Their arching prop roots look like so many spindly legs, an army of alien invaders paused for a quiet soak in the shallows. The mangrove is one of only a handful of tree species on Earth that can withstand having its roots sitting in saltwater, immersed daily by rising tides, and that thrives in little soil and high levels of sulfides. The mangrove's hardiness is just one of its oddities.
Long hair, long beard, Thomas J. Smith has been jokingly called Jesus de los Manglares, Jesus of the Mangroves. An ecologist and environmental scientist with the U.S. Geological Survey in St. Petersburg, he studies coastal ecosystems "and the importance of mangroves in the detrital food web." "Detrital" as in "detritus," as in accumulated organic gunk, the accretion of which Florida's seething, slithering biomass attends to with a heedless vigor.
Mangroves are natural land builders, says Smith. Tubules about the heft and length of an excellent Cuban cigar sprout on the parent tree (they're not seeds: like mammals, mangroves are "viviparous," bringing forth live young), drop off and bob in the brackish water until they snag in the shallows. There, the tubule begins to grow to a tree, its leaves dropping and getting trapped along with seaweed and other plant debris. This organic slurry is the bottom of the food chain, supplying food, breeding area and sanctuary to tiny marine creatures.
Enough tubules shore up and a little island or "key" begins to take shape, the buildup of sediment and debris creating a thick layer of organic peat upon which other plant species begin to grow. Soon the tangle of trees and roots is extravagant enough to support bird life and other animals.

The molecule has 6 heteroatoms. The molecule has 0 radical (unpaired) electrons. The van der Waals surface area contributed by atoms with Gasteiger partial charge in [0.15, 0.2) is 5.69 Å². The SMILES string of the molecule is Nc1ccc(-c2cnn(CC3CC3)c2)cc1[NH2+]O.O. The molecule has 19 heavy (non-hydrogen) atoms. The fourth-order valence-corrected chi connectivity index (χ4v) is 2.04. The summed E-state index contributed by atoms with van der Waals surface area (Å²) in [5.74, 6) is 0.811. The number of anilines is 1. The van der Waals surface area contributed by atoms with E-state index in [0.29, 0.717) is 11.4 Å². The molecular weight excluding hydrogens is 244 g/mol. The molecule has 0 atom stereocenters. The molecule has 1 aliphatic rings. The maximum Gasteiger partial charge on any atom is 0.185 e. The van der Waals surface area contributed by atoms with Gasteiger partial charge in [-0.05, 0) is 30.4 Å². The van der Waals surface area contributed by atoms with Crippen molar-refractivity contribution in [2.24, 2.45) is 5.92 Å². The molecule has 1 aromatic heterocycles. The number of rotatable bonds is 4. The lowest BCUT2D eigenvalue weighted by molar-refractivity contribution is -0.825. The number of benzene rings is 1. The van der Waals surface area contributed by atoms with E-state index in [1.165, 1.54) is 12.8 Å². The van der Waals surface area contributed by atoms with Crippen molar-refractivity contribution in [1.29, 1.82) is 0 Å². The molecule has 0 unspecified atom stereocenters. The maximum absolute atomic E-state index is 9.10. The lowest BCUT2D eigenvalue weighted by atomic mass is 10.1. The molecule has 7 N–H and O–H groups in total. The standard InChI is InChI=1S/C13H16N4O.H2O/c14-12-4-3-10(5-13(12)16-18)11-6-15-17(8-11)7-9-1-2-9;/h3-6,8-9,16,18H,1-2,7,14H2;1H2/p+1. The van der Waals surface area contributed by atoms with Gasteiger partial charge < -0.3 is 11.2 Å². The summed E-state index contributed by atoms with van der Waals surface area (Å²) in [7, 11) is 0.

"Sometimes you're walking the boardwalk early in the morning at Weedon Island Preserve, and you see a roseate spoonbill feeding in the flats," Smith says. "There are things in nature that are important even if the human eye can't see them — all sorts of hidden beauty in them there mangrove forests."
The world's mangrove forests are disappearing faster than coral reefs and rainforest. Beyond threats from fish farms and urban and industrial land-use change, climate change looms as potentially ruinous.
"Mangroves have this ability to build peat," Smith says. "There are places in Everglades National Park where sediment is six or seven meters deep. If sea levels are rising too fast, they won't built peat fast enough to keep up."
Sea level threats aside, mangroves in Florida are better protected than those in many places. You can trim them, but do not spindle, mutilate or taunt a mangrove or face steep penalties.
Slipping into his Jesus de los Manglares persona, Smith intones, "Verily, verily I say to thee, don't cut down that mangrove tree."